Bank credit card service

This module represents an external service provided by a partner bank to validate credit card transactions.

Airline booking service

This module represents an external service provided by an airline partner company to book air travel.

Lodging booking service

This module represents an external service provided by a lodging partner company to book hotel rooms.

Activity booking service

This module represents an external service provided by an activity supplier company to book different activities.


Context Diagram

N/A


Variability Guide

See OPC Module Uses View - Variability Guide.
See Top Level SOA View - Variability Guide.
See Consumer Website Multi-tier View - Variability Guide.


Rationale

WAF

The WAF framework was chosen because it facilitates the implementation of the Consumer Website code by providing template classes for using the MVC pattern. For a given user operation, the developer implements an action class (controller) and JSP pages that correspond to the user screens (view). The developer also uses configuration files to provide a configurable mapping between actions, action classes, events and screens. The WAF infrastructure can then automatically take http requests and invoke the action classes and JSP screens.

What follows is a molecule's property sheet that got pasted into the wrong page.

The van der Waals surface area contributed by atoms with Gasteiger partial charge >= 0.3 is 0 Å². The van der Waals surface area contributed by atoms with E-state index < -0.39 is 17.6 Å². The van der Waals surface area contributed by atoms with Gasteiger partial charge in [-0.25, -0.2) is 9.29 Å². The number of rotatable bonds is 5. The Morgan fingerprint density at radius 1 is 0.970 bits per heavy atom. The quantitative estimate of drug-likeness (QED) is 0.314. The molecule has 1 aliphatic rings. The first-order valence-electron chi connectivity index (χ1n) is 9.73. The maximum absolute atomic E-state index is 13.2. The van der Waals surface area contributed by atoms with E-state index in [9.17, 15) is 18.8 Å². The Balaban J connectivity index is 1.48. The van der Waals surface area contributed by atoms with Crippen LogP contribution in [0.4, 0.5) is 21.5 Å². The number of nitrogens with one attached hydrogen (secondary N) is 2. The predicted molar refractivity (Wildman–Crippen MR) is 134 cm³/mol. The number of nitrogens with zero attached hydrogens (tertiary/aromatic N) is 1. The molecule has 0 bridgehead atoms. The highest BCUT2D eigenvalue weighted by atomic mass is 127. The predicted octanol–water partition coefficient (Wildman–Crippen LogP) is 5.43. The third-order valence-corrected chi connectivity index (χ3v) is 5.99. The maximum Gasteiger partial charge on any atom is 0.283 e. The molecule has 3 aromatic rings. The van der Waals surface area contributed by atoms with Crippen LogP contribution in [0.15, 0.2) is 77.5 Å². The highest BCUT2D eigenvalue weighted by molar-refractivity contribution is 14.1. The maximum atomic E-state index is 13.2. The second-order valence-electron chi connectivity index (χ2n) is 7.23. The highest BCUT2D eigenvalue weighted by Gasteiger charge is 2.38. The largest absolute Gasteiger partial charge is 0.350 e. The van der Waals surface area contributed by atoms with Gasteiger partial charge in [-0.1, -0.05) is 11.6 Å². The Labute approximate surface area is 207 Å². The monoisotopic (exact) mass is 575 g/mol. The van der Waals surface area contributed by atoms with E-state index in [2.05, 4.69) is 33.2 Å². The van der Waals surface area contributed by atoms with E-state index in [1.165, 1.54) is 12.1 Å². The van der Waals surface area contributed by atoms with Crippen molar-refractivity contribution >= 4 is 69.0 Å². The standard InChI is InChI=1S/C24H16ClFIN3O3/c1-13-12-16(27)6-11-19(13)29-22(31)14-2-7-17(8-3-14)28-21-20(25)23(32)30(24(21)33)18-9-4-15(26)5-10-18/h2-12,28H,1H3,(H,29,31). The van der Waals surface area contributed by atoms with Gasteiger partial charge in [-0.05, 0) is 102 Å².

WAF also provides support for event-based communication and internationalization.
An alternative to WAF was to use the Spring framework. Spring was a more robust and rich solution from a technical standpoint, but it was rejected because the development team is not familiar with Spring and very familiar with WAF.

GWT

The GWT framework was chosen for the following reasons:

  • It is open source, which allows us to go under the hood and fix things when needed.
  • It provides a rich development environment with powerful trace/debug, IDE integration and build management.
  • It integrates well with any other frontend technologies since it does not use proprietary standards.
  • It offers powerful widget construction features.
  • There are several extension libraries of widget components available.
  • Code is written in Java (and translated to JavaScript during build), which is an OO language that is familiar to the majority of the team.
  • Code is compiled into Javascript, which is available on a very high percentage of browsers.
  • It has a reasonably large support community and is backed by a major player in the industry (Google).

The table below shows the comparative analysis of GWT and competing technologies based on the specific needs of our project.